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Climate Knowledge Exchange Network

This interactive workshop on the communication of climate change and maximisation of impact considered how Exeter might build a sustained approach towards impact generation through establishment of a new Climate Knowledge Exchange Network and how such a network would function and benefit stakeholders.

The University’s Science Strategy has enabled Exeter to become a World leading centre for Climate Change research in the natural and social sciences, spearheaded by the Climate Change and Sustainable Futures theme. In light of the forthcoming REF 2014 and the increasing emphasis on generating meaningful social and economic impacts from scientific research, this workshop brought together climate researchers and key policy makers to explore the ways in which academic research on climate change can achieve maximum impact, alongside enabling the scientific community to better understand how its research is used by, and communicated to, policy makers, practitioners and publics.

For more information visit the Bridging the Gaps website.

Stephen Hodge on Second Life

2nd Live

2ndlive_001

SLURL: http://maps.secondlife.com/secondlife/Leger/21/250/22

This is another Exeter Academics project on Second life. This performance space is the home to academic group 2nd Live, who explore Secondlife with mind to how space is used and ideas of performance.

Dr Hodge has spent five years in secondlife both personally and for his research into how virtual performance works,

The methodology for introduction into secondlife performance space. Stephen implemented a demonstration to the virtual environment via a 1 to 1 instruction session to improve participants adoption of the software.  This then fed into  a 20 minutes workshop with the secondlife artist Niki McCretton (aka Pipsi Bracken in SL) who had a set up of a 2 computers to facilitate for his interactive dance performance experience, Viral Duets.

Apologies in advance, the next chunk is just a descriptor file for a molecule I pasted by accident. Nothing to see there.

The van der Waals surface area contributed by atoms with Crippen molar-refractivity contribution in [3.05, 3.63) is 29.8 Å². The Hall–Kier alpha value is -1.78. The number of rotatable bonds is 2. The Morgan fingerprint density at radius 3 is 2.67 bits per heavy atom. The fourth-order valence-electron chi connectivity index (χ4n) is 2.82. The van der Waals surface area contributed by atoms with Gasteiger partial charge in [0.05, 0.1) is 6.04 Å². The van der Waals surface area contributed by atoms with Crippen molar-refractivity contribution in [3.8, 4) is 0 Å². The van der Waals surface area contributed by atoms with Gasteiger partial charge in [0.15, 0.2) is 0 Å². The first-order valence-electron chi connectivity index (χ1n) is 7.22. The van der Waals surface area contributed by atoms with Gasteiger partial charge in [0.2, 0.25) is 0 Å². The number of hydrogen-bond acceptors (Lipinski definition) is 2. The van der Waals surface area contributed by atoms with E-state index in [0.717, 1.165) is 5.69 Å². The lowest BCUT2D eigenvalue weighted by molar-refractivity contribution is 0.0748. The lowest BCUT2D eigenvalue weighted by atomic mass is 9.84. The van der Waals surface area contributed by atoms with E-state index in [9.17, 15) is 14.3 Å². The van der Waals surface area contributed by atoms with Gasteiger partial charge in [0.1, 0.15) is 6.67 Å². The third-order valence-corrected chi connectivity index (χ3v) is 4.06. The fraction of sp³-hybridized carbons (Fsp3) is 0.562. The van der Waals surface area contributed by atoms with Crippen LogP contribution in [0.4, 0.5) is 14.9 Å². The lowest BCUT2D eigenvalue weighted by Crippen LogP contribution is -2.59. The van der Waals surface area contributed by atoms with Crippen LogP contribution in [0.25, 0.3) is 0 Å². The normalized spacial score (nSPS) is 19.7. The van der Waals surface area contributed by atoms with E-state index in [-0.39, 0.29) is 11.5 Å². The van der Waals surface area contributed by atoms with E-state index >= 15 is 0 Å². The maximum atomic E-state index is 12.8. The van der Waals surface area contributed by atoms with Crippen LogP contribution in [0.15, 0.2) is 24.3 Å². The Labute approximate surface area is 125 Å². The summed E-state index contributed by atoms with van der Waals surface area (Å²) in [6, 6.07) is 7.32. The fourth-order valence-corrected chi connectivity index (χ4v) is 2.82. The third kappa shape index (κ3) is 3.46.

Peter Ashwin interview

As the deputy chair for the Bridging the Gaps project, Professor Peter Ashwin has been working on the project since its inception. We spoke recently about his involvement in the project and what he hopes other academics will get out of the experience.


How did you get involved?

“I was involved with the Swindon interview with EPSRC, where the application was formally reviewed and refined. We acquired the funding for Helen’s time and a pot for pump priming a multitude of projects with additional funding for flexible support for other projects.”


What’s your particle motivation for being involved?

“I have always had an interested in cross-disciplinary research, you see mathematics (his subject area) is about developing a language that is abstract and universal. In my time at Exeter I have worked with people from all manner of disciplines, biologists, engineers and a range of other disciplines. I want to widen the interest other academics have in cross-disciplinary research. I think the challenge to academics and institutions in the coming years, especially with the cuts to funds, is to find new areas of research to explores. New avenues. The first step is to break down the boundaries between disciplines to open up new research opportunities. To remove silo thinking.”


Silo thinking?

“There’s certainly a tendency across all disciplines to embrace one’s specialist area to the exclusion of other potential collaborative opportunities.”


Do you anticipate some resistance to the remit of Bridging the Gaps? What challenges are you expecting?

“I think the biggest challenge or the misunderstanding some will have is that this somehow signifies the end of discipline based research. Which simply isn’ t true, there will always be a need for subject specific research it is an ingrained part of the academic structure. The message we want people to take away from Bridging the Gaps is that there are a range of activities, come have a look even if it is just a passing interest, give it a go and you may be surprised by what you learn or discover.”

Imperial College London: Postgraduate Medical School

Imperial College London Medical School_001

SLURL: http://slurl.com/secondlife/Imperial%20College%20London/150/86/27

This is a medical simulation for clinical nurses to practice without endangering any patients. By conducting this in SL, the training sessions can also be recorded to derive best practice and trainee staff can observe and comment on their own performance. It is a very detailed simulation, providing the entire hospital experience for medical students to grow accustomed to their future surroundings and allowing a sense of detachment from patients. A variety of features demonstrate the possible future of medical education and technology.

One Climate Sim

one climate_001

SLURL: http://slurl.com/secondlife/OneClimate/143/67/26